With all the controversy surrounding the National Security Agency’s PRISM program, millions of web users are on the hunt for alternative options. This call for better privacy policies and the assurance of security is making way for certain start-ups to rise from obscurity.


The NSA developed the PRISM program as a way to keep tabs on the massive amounts of information generated by web use every day.  The controversy has arisen from accusations implicating that major tech companies (Google, Facebook, Microsoft, and Apple are all on the list) have given the NSA open access to all of their data, and by doing so have compromised the security and privacy rights of their users.

Several of the tech companies have explicitly denied giving open access, but have indicated that they do comply with specific requests for information and usage on targeted accounts.

Enter DuckDuckGo

Founded by Gabriel Weinberg in February 2008, this young start up has been making waves over the last couple of weeks.  The website states that users are able to, “use

[DuckDuckGo.com] to get way more instant answers, way less spam and real privacy.”

It is this privacy policy that has caused their daily site traffic to jump from 1.73 million on 5/15 to close to 2.4 million Sunday the 16th. The company boldly declares that they do not collect or share personal information.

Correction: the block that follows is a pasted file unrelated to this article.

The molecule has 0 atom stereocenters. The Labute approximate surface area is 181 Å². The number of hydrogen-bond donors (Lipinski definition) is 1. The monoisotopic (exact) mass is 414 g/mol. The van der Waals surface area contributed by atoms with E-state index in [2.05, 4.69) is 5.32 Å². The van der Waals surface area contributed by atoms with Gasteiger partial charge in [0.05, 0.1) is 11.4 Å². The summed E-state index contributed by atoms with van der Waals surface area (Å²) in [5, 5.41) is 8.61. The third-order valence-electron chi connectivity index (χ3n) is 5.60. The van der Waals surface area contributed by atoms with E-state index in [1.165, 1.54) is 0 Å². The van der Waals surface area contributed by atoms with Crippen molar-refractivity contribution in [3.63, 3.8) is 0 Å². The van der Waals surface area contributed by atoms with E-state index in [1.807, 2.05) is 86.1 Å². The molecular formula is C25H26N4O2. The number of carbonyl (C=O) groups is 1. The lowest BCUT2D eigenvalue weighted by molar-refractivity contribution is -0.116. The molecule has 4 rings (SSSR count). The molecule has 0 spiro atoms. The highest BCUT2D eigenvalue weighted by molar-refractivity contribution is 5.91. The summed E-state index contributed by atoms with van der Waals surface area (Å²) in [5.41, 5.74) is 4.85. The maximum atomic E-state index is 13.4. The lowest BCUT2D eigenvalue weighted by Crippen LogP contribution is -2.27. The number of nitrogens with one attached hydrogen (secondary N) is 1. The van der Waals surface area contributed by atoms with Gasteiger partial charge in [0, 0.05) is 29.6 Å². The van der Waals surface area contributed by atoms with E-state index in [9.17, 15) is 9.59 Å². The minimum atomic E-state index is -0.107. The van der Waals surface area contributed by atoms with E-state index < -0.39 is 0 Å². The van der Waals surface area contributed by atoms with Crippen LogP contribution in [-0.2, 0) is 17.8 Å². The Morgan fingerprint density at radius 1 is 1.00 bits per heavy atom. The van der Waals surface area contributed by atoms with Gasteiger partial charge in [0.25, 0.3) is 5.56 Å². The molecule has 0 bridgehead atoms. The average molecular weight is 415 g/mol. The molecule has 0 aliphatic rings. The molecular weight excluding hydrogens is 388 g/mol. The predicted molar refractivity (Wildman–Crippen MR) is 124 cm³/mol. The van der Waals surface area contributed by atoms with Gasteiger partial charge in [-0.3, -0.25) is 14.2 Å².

Because the company does not track your activity on the site, it also means that, unlike Google, they will not filter your results based on your search and click history. This allows you access to all the information on any given topic, not just the ones Google thinks you would agree with.

Weinberg, the company’s CEO, states that they do collect minor information that allow them to improve the search and result function of the website as well as fix things like spelling mistakes.  Some fans of the site are saying that this DuckDuckGo.com hearkens back to the early days of Google, and others are heralding them as the next big threat to the Google empire.

Pot of Gold?

So the question remains. Are sites like  DuckDuckGo.com the fabled pot of gold at the end of the PRISM rainbow? Maybe.

And then again, maybe not. While some of the ‘improvements’ to Google’s search capabilities could be called into question as such, their site still leads the pack in the SEO industry.

Google Analytics and the Google search engine in general far outstrip DuckDuckGo.com with well over a billion clicks per day. Businesses will continue to want to track and measure their website traffic so, while this site may put individual users at ease, is it the best answer to the privacy issue?

Photo Credit: Darwin Bell, picsishouldshare, davidyuweb via photopin cc